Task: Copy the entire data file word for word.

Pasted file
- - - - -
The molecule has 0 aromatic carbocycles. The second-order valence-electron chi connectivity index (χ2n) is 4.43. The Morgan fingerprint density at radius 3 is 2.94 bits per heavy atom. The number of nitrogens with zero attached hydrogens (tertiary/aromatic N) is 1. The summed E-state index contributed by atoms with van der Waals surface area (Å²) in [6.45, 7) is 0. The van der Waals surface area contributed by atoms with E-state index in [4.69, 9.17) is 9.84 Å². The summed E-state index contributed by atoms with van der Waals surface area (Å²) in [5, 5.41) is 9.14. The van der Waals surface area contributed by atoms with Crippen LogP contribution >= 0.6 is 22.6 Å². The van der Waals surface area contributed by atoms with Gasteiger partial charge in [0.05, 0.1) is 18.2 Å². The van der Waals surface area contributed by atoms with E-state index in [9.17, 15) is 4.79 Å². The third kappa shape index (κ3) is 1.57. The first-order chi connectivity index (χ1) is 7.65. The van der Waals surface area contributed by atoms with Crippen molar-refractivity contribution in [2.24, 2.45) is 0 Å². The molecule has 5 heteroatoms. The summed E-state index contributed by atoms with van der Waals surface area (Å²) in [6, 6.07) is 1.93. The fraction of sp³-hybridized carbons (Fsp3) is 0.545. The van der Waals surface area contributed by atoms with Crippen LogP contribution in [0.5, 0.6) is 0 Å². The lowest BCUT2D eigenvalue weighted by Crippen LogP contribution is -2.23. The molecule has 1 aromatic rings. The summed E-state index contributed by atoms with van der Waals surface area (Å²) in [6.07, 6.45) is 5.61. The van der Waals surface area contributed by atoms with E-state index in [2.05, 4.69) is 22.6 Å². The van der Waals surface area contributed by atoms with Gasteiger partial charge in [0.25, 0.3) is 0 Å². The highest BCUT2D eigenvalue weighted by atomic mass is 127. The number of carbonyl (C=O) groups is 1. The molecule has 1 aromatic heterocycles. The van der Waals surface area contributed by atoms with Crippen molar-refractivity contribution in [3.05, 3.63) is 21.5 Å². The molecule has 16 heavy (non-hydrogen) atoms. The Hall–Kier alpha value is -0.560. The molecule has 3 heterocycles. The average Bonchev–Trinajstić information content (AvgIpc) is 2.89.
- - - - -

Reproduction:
The molecule has 0 aromatic carbocycles. The second-order valence-electron chi connectivity index (χ2n) is 4.43. The Morgan fingerprint density at radius 3 is 2.94 bits per heavy atom. The number of nitrogens with zero attached hydrogens (tertiary/aromatic N) is 1. The summed E-state index contributed by atoms with van der Waals surface area (Å²) in [6.45, 7) is 0. The van der Waals surface area contributed by atoms with E-state index in [4.69, 9.17) is 9.84 Å². The summed E-state index contributed by atoms with van der Waals surface area (Å²) in [5, 5.41) is 9.14. The van der Waals surface area contributed by atoms with Crippen LogP contribution >= 0.6 is 22.6 Å². The van der Waals surface area contributed by atoms with Gasteiger partial charge in [0.05, 0.1) is 18.2 Å². The van der Waals surface area contributed by atoms with E-state index in [9.17, 15) is 4.79 Å². The third kappa shape index (κ3) is 1.57. The first-order chi connectivity index (χ1) is 7.65. The van der Waals surface area contributed by atoms with Crippen molar-refractivity contribution in [2.24, 2.45) is 0 Å². The molecule has 5 heteroatoms. The summed E-state index contributed by atoms with van der Waals surface area (Å²) in [6, 6.07) is 1.93. The fraction of sp³-hybridized carbons (Fsp3) is 0.545. The van der Waals surface area contributed by atoms with Crippen LogP contribution in [0.5, 0.6) is 0 Å². The lowest BCUT2D eigenvalue weighted by Crippen LogP contribution is -2.23. The molecule has 1 aromatic rings. The summed E-state index contributed by atoms with van der Waals surface area (Å²) in [6.07, 6.45) is 5.61. The van der Waals surface area contributed by atoms with E-state index in [2.05, 4.69) is 22.6 Å². The van der Waals surface area contributed by atoms with Gasteiger partial charge in [0.25, 0.3) is 0 Å². The highest BCUT2D eigenvalue weighted by atomic mass is 127. The number of carbonyl (C=O) groups is 1. The molecule has 1 aromatic heterocycles. The van der Waals surface area contributed by atoms with Crippen molar-refractivity contribution in [3.05, 3.63) is 21.5 Å². The molecule has 16 heavy (non-hydrogen) atoms. The Hall–Kier alpha value is -0.560. The molecule has 3 heterocycles. The average Bonchev–Trinajstić information content (AvgIpc) is 2.89.